To maximize profitablity, your sales force needs to do more than sell product – it must create value and manage price expectations. That’s a double barrel challenge that’s easy to say, but difficult to do.
Let’s explore the first part of the challenge – creating value. Unfortunately, this notion of value has been talked about so much, by so many that the concept has become a bit fuzzy. So, let’s step back and explore three important fundamentals related to selling value in B2B markets.
- It’s not product-centric. It is helpful to remember that products have no inherent value. Products possess features; they do not possess value. Value is a relative idea that is all about fit – the fit between the customer’s needs and your solution. If the product does not address a customer need, then it has no value to that customer. This is why developing an understanding of the customer and the customer’s business is such a big deal. Implication for the sales team: in order to create value, you must focus on connecting the dotes between your solution and what matters to the customer.
- Value is situational and positional. What value means to any person holding a particular position is different for every organization. And individuals holding different positions in the same organization have differing views of value. There are some commonalities, of course, but there are also differences. Understanding those differences is what enables the account executive to effetively sale value and differentiate themselves from the competition. Implication for the sales team: there are no generic customers – how you sell value must be customized to the individual.
- Value migration is common. Whether you analyze it from the perspective of the individual, a company, or an entire industry, the expectations about value tend to be dynamic in nature. Business history is rich with examples of companies that had very viable value propositions but failed to accurately judge the shift in the market’s value expectations, subsequently ending up with a business model that was no longer responsive to their customer base. Implication for the sales team: be an early warning mechanism for “value migration.”
The good news: creating value is not about some rare talent that only the chosen few possess – it is about learning a set of skills. Three skill sets are fundamental in this regard are:
- Asking questions. A consistent finding from social science research is as follows: in successful sales calls the sellers ask more questions than they do in unsuccessful calls, and the buyers talk more than the sellers. Unfortunately, most sellers ask too few questions and end up talking more than the customer. Interestingly enough, when these same sellers are questioned about it, many report that they talk very little and ask lots of questions in their calls.
- Listening. As an old philosopher once said, “A good listener is not only popular everywhere, but after a while, they actually know something.” While most people involved in sales have come to agree that asking questions is a key skill set, many still underestimate the contribution of good listening.
It’s important not only to listen, but also to make sure the other person knows you’ve listened and have understood what they have said. Think back. You can probably remember one of your customers thinking after the call, “I’m not sure that guy really understands the importance of what we were talking about,” or “I think she’s really smart, but I don’t think she quite understands our priorities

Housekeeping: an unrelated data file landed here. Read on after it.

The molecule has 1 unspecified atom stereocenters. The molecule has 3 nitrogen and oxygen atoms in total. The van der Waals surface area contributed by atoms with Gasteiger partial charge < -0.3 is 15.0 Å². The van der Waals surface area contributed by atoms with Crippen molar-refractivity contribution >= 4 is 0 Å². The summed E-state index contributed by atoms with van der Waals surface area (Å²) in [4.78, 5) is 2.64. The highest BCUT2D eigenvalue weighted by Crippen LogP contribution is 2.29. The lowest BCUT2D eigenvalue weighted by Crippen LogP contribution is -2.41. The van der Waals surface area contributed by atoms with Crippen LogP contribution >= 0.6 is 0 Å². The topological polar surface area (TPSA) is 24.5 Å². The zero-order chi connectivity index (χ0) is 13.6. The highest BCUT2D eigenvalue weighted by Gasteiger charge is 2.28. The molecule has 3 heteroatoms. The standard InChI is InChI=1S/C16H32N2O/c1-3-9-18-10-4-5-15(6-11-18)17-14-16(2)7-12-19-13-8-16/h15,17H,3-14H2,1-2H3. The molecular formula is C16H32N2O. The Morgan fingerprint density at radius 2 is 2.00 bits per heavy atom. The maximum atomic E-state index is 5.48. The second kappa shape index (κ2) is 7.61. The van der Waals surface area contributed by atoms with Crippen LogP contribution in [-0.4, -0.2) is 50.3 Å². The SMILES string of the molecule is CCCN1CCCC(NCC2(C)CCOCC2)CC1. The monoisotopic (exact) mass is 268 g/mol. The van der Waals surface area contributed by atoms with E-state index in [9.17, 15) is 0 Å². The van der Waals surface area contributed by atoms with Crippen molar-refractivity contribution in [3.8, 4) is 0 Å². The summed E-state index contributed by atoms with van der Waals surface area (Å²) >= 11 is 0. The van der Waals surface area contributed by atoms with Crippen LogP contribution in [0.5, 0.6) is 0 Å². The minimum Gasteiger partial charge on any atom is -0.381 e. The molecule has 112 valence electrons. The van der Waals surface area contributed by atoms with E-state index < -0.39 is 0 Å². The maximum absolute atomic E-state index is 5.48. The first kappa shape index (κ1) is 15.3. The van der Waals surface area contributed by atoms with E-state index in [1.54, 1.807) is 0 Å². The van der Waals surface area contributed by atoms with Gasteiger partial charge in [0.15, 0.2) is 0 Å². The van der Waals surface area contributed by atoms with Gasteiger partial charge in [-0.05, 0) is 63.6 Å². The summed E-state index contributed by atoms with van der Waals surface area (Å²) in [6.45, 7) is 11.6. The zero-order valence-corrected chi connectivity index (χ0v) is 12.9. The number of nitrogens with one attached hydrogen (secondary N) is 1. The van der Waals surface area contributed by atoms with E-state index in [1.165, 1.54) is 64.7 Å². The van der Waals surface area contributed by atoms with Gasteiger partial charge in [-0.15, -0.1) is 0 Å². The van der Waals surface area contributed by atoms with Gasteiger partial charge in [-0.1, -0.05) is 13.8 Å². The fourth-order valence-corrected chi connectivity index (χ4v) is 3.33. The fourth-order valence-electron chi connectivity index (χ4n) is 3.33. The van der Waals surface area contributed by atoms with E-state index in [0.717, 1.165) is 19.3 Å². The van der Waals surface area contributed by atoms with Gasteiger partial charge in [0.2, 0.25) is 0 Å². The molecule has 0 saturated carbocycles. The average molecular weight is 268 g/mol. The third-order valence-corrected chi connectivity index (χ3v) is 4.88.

- Establishing credibility. It takes time to establish; it’s a cornerstone for success and it can be lost in the wink of an eye. The ability to establish credibility is a fundamental skill in selling value because without it a whole lot of other things become much harder to achieve.
Let’s now turn to the second key component for maximizing profitability – managing price expectations.
Recently there was an interesting article in the Monitor Perspectives entitled – Stop Reacting to Buyers Price Expectations: Manage Them that explored this topic.
The authors noted: “A customer’s decision to buy something at the offered price, or not, depends upon more than the tradeoff between benefits and price. It also depends on customers’ expectations, and their experience with how the following question is answered: how might our behavior influence the prices we have to pay?”
Unfortunately many sales people sell in a fashion that gives buyers a whole lot of reasons to believe that if the buyer just does this or that, they will be rewarded with a vey nice price break. As the authors suggest: “Periodic predictable discounting is just one of many ways that sellers under-mine their pricing power by making decisions for short term sales gains that adversely affect buyers’ future behavior.”
The answer to managing customer expectations does not rest with the individual sales rep. This is not a training issue – it is a policy issue. The senior sales leadership needs to establish policies that relate pricing to customer value and the cost of doing business. And, requests for pricing exception must be managed, as a policy change issue not a price discounting issue.
As the authors so insightfully commented: “The process for developing good policies involves treating each request for a price exception as a request to create a policy change that can be applied repeatedly in the future. The more requests, the more likely it is that the pricing policy is in need of review.”
As a sidebar if you are interested in an engaging in-depth discussion about selling in a way that maximizes profit, take a read of Mark Hunter’s new book High-Profit Selling.
Check out other posts on sales effectiveness at the Sales Training Connection.
©2012 Sales Horizons™, LLC